The entrance to Saudi Arabia's consulate in Istanbul, where journalist Jamal Khashoggi was killed. Photo: AFP/ Yasin Akgul

Saudi Arabia’s public prosecution announced on Thursday it will seek the death penalty for five of eleven individuals charged for their role in the murder of Washington Post columnist Jamal Khashoggi.

“The Public Prosecutor has requested the death penalty for (5) individuals who are charged with ordering and committing the crime and for appropriate sentences for the other indicted individuals,” the state-run Saudi Press Agency reported, citing an official statement.

The prosecutor said the total number of suspects in custody has reached 21.

The US Department of Treasury, shortly after the Saudi announcement, sanctioned Saud al-Qahtani, Maher Mutreb, the former Saudi consul general in Istanbul and 14 other members of an operations team for their role in the murder of Khashoggi. The timing suggested the Trump White House had immediately adopted the Saudi prosecutor’s conclusions, namely the omission of the monarchy.

Drugged and dismembered

Khashoggi was drugged by the five accused and then dismembered, a spokesman for the public prosecutor’s office said in the first Saudi acknowledgment about how he was killed.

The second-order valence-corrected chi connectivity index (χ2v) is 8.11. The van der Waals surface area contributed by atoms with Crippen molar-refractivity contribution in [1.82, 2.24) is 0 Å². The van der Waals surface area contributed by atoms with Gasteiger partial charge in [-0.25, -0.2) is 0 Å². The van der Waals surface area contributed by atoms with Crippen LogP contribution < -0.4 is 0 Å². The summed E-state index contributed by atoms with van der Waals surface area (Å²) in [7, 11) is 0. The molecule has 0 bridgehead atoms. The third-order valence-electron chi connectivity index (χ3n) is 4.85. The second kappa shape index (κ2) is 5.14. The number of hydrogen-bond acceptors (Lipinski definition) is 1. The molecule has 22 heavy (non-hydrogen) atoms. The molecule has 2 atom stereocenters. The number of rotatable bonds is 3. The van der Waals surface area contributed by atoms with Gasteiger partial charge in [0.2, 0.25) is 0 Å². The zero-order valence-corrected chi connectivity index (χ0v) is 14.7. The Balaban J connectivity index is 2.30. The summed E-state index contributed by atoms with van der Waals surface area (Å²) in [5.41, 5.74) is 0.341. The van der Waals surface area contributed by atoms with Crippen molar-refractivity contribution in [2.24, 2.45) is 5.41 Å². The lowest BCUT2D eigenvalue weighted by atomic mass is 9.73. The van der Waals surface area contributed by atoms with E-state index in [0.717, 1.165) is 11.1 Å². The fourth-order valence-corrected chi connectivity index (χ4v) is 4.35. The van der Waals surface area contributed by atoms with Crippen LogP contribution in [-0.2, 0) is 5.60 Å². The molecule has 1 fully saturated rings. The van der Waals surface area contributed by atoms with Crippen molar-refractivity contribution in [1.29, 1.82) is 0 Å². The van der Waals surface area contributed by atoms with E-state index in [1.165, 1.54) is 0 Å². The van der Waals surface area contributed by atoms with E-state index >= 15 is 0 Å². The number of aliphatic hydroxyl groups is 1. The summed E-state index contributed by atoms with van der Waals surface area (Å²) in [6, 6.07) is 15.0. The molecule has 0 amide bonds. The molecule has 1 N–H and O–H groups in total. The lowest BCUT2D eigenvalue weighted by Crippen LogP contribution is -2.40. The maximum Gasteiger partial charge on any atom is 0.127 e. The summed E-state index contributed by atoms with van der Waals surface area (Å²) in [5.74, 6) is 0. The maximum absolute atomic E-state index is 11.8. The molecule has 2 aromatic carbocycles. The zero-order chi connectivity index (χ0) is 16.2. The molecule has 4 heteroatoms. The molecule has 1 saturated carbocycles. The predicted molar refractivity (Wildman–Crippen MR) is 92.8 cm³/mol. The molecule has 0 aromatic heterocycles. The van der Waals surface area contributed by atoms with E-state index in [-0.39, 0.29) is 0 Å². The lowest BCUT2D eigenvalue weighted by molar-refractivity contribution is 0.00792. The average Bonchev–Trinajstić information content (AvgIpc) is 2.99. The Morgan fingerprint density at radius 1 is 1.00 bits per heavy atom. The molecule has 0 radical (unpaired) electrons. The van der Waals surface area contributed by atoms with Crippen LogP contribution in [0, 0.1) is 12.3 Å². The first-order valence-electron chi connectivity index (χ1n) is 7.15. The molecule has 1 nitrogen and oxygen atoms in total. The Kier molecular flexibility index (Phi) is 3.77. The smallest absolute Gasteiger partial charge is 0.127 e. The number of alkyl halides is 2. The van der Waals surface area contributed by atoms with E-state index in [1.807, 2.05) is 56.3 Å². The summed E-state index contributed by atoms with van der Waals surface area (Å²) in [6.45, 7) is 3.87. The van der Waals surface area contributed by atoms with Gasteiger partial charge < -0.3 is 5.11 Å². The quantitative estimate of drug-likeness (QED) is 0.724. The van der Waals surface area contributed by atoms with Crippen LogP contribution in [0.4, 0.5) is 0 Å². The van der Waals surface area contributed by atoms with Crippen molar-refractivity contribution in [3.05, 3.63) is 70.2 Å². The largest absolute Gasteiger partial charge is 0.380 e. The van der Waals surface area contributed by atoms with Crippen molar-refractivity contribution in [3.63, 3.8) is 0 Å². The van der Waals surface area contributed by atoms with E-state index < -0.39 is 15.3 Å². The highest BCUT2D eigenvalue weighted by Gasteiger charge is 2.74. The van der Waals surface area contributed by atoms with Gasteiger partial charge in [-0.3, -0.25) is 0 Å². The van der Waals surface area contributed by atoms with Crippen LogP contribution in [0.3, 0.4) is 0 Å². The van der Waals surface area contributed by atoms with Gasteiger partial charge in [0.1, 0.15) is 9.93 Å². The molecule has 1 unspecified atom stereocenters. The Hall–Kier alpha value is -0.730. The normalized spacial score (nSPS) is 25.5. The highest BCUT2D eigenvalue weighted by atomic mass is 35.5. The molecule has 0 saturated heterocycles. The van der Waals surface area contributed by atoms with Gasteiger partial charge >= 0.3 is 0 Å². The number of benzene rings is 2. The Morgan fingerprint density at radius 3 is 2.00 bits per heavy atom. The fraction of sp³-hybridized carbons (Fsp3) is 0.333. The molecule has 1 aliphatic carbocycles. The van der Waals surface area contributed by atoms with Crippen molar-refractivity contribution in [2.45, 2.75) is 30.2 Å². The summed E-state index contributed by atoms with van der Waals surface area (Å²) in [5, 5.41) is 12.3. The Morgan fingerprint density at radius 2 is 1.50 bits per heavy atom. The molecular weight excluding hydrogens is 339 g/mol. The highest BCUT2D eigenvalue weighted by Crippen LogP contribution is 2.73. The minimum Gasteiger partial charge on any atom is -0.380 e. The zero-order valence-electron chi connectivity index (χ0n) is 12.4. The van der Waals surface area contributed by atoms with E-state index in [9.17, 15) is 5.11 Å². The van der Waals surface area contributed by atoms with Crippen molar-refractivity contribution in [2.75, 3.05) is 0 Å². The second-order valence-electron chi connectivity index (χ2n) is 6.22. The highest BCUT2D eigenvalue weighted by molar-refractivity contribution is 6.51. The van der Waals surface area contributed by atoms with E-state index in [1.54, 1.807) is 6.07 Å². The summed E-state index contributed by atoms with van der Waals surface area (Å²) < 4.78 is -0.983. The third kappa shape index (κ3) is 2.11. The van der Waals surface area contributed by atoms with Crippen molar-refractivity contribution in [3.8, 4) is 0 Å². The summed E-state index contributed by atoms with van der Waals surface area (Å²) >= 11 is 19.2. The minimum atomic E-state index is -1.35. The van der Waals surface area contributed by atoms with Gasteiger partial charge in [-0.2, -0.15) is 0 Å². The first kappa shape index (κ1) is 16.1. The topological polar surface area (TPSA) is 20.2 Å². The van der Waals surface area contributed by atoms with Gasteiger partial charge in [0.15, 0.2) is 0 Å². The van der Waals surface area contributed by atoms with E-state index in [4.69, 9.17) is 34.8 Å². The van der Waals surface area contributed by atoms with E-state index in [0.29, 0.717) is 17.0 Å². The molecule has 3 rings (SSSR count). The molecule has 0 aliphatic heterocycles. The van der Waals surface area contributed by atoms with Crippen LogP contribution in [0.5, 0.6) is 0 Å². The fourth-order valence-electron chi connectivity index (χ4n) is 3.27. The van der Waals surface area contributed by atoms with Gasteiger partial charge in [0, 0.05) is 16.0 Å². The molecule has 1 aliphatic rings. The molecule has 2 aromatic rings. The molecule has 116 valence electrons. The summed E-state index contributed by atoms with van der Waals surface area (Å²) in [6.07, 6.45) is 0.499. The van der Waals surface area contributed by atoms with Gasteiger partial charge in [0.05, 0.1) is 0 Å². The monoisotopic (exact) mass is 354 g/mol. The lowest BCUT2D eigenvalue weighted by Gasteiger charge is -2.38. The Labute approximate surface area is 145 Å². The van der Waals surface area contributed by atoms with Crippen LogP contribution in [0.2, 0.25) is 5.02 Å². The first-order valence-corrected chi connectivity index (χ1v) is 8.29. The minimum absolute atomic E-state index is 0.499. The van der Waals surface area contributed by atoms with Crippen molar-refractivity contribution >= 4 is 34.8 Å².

The journalist’s body parts were then handed over to an agent outside the consulate grounds, the spokesman said, according to AFP.

It is unclear whether Saud al-Qahtani and Ahmad al-Assiri, senior officials who were relieved of their posts in the wake of the Saudi admission of guilt, are among those indicted. The two men are closely linked to the powerful crown prince, Mohammed bin Salman, who has sought to wash his hands of the affair.

The brazen killing of Khashoggi, a rare Saudi insider willing to speak to American policymakers and journalists freely, sparked outrage in Washington. The monarchy, which initially denied all state culpability, was forced to go into damage control mode to avert a crisis with the Trump White House.

Riyadh on Thursday also pledged to provide a sketch of a “local collaborator” sought by Turkish authorities. Since Khashoggi’s disappearance, Ankara has pressured the Saudis with a steady drip of leaks as to the level of evidence in its possession.

The Turks kept up the pressure yesterday, saying the Saudi explanation over Khashoggi’s murder was “insufficient”.

However, analysts believe that with its newfound leverage over the crown prince, Turkey will likely seek to avoid crossing the tipping point where the Saudi monarchy sidelines him as a liability.

The Saudi public prosecutor said it had meanwhile submitted “formal requests to brotherly authorities in Turkey” to provide any audio recordings related to the case, which have thus far been shared with the CIA and other Western governments.

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